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Things are looking up for Mary J. Blige.
It’s no secret that the queen of hip-hop soul has seen her share of tough times, including the recent dissolution of her marriage to longtime manager Kendu Isaacs, but she’s moving past all that and starting 2018 on a very high note. Not only did she just receive a star on the Hollywood Walk of Fame (on her birthday, no less), but when the Oscar nominations were announced on Jan. 23, she made history by becoming the first person to receive both an acting nomination and a song nomination — for her work on Netflix’s Mudbound — in the same year.
Her moving portrayal of Florence Jackson, the wife of a black sharecropper in rural Mississippi at the end of World War II, earned her a best supporting actress nomination. And along with co-writers Raphael Saadiq and Taura Stinson, she received a best original song nomination for the film’s uplifting end-title track, “Mighty River,” which she also performs.
Blige didn’t know she would be contributing the song until after the film was complete, but long before that she knew she wanted the job.
“I couldn’t wait,” Blige recalls. “I didn’t want to ask [director Dee Rees for the opportunity to write the song] because Dee had given me so much already by offering me the role and just blessing me with that part, but I couldn’t wait for them to come to me and ask me to sing the end-title song. It was like I was just laying in the cut, waiting. And when they did, it was right up my alley. I was like, ‘Yes! This is too good.'”
It was the end of 2016, and Blige was touring with fellow R&B artist Maxwell when she got the call. Right away, she thought about collaborating with Saadiq. They had worked together a number of times over the years, and they had co-produced and co-written the original song “I See in Color” for 2009’s Precious.
“I just think Raphael is amazing when it comes to these types of songs for these movies,” she says.
Eager to begin working on the track, in the middle of the tour Blige went home and went right to the studio.
“Of course I’d seen the film, so I had all my notes typed down about what moved me in the film to these words,” she says. “I went over to Raphael’s and I showed him my words, and before you knew it we were in the studio recording these words and writing these words, writing together.”
Replete with soulful harmonies, “Mighty River” harks back to Blige’s gospel roots. She grew up singing in church, and the chorus taps into the gospel tradition of call and response, with Blige driving the song forward and a choir of background singers answering back.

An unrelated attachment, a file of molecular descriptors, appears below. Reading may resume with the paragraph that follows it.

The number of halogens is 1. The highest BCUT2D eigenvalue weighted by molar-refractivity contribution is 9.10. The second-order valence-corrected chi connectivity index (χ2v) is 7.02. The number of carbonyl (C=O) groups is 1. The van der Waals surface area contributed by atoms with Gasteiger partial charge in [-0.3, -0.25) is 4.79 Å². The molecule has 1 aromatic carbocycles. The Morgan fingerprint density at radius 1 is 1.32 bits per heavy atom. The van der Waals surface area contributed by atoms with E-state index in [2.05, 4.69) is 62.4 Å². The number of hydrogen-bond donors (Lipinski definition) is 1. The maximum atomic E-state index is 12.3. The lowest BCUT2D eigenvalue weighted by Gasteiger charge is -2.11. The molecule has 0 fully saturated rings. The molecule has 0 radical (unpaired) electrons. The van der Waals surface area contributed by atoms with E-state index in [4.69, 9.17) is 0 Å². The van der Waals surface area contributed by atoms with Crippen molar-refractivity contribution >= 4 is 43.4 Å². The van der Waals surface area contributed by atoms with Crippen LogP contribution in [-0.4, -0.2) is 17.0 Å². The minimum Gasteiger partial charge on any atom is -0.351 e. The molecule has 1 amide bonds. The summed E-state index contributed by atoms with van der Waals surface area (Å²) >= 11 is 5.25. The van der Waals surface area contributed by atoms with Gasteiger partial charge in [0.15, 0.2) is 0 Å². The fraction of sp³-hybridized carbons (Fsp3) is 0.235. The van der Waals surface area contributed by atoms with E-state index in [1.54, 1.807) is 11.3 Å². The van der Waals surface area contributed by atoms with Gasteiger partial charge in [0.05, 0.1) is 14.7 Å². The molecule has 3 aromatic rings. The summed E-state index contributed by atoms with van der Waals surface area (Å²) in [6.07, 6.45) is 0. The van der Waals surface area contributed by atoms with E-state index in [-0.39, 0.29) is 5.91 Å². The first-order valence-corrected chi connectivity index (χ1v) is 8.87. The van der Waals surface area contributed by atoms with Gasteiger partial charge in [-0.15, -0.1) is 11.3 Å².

“I believe that’s a lot of what gospel is. It’s a lot of call and respond — it’s a lot of basically crowd participation in church,” she explains. “When people are in church, it’s a lot of responding to what the pastor says or responding to what the choir is singing, rejoicing to what they’re singing. So I don’t know if it was so conscious; it’s just something that we do. Even in R&B we do it.”
The song’s river theme also speaks to a long history of hymns and spirituals in which water — and rivers in particular — serve as a force of absolution and healing, a force as urgently needed in today’s America as in the Jim Crow South so poignantly depicted in Mudbound.
“Water is cleansing and a river is strong, a river is powerful. So it’s going to take something really powerful to come through and cleanse everything,” Blige says. “It’s not going to take rain, because rain is great and it’s good, but a river is mighty and it’s going to sweep through. And when I say ‘cutting through a rock’ [in the lyrics], it cuts through rock. It cuts through hatred, and that’s why it’s a mighty river. And I believe the mud is a representation of the hatred. In Mudbound, the mud was everywhere, like hatred’s everywhere. But love is everywhere too, and love is more powerful than hate. That’s why love is representing the mighty river, because love is way more powerful than hate, I believe.
“Unfortunately for a time like this we need a song like this. We need a movie like this,” Blige adds. “The movie is so important, and the song is equally important, because we need these things, and the timing is everything. This is the time. I couldn’t plan this. It’s what it’s supposed to be.”
A version of this story first appeared in the Jan. 31 issue of The Hollywood Reporter magazine. To receive the magazine, click here to subscribe.
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